“In hindsight, I think there were a few holes they could have plugged and probably didn’t,” he says.

“It was a great learning experience for the Caps. I think they know now where they need to get in order to be competitive with the top team out West.”

As for the CWSHL, their challenge will involve getting used to fewer import players. Gale says following a reduction of one import across the board for all four teams last year — which was done largely in an effort to bring parity to the two circuits come Herder time — a further reduction is coming this off-season.

“Teams have built it into their marketing and promotional strategies, so we’re going to take our time and it’s going to be a gradual thing, but we’ll stay on the same path,” he says.

“The focus will be bringing in local players, the players in the junior system, the ones who played in the (Quebec Major Junior Hockey League). We think they should have the opportunity to play in Newfoundland.”

A decision on import restrictions for the 2016-17 season will come following HNL’s annual general meeting in June.

The only guaranteed change to next year’s Herder final will be the series returning to a best-of-seven format.

“The only reason we did it this year was because of the Allan Cup playdowns,” says Gale, referring to the Cataracts’ best-of-three qualifier against New Brunswick’s Lamèque Au P'tit Mousse next weekend at the Joe Byrne Memorial Stadium in Grand Falls-Windsor.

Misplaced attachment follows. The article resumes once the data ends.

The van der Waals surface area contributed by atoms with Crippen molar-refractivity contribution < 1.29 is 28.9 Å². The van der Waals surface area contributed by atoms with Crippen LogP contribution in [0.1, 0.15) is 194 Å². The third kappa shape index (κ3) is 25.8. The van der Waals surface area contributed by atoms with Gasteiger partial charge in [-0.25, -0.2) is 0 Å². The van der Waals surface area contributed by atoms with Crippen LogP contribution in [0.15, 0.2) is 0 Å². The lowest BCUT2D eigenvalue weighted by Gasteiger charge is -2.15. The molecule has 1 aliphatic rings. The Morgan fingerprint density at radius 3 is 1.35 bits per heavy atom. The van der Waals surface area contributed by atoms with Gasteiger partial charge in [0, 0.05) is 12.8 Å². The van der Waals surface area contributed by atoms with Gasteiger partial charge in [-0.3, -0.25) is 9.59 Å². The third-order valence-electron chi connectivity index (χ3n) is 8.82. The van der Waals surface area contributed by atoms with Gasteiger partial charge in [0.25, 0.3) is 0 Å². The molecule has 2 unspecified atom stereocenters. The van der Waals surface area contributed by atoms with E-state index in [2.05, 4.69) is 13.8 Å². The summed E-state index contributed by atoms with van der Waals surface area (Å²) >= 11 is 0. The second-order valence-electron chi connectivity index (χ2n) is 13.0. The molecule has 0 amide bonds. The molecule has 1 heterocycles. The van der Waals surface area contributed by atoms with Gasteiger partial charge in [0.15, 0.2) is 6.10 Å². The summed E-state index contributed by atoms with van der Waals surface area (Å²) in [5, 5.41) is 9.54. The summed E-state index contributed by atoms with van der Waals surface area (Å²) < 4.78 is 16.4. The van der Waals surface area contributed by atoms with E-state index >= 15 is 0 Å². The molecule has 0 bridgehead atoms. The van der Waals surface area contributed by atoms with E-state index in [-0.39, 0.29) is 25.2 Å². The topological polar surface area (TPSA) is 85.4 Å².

“We want to get it back to four out of seven, so we’ve got to make some adjustments.”



Twitter: @telykenn

Organizations: Avalon East Senior Hockey League, Central West Senior Hockey League, Quebec Major Junior Hockey League

Geographic location: Herder, Avalon East, Central West Newfoundland June.The New Brunswick Mousse Joe Byrne Memorial Stadium Grand Falls

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Recent comments

  • the Blue Baron
    April 05, 2016 - 11:09

    Time for the West league to just use locals from their area. Half of the players on all 4 teams out there are from as their fans are so quick to call it, "Inside the overpass". If it wasn't for the st. john's boys, the league wouldn't have enough players to play. It's only a 4 team league, in which the regular season means nothing, zero. A farce. Players from "Inside the Overpass" are laughing their way to the bank every monday morning. A cheque from the team in one hand, with the appropriate taxes taken out as CRA warned them to do. In the other hand, cash $$$, which sponsors and other fans that hang around the room hoping for a beverage with their heroes after the game, give them. What? Oh no that could never happen.........as a friend of many of these players I've heard all the stories. It's no secret, yet they'll tell you it doesn't happen. Only a matter of time before the league again resembles an accordion, and the blame will be placed on HNL, the AESHL, the Queen in the east end of the Gander stadium, the Waves Hotel, and anyone else they can think of blaming it on, other than themselves for paying the ridiculous amount of money for a player to be flown in or bused out. Crazy times

  • goochy
    March 29, 2016 - 15:42

    eliminate the imports, use only local players, then we would see how many Herders are won out west.....just saying

  • Wayne Lynch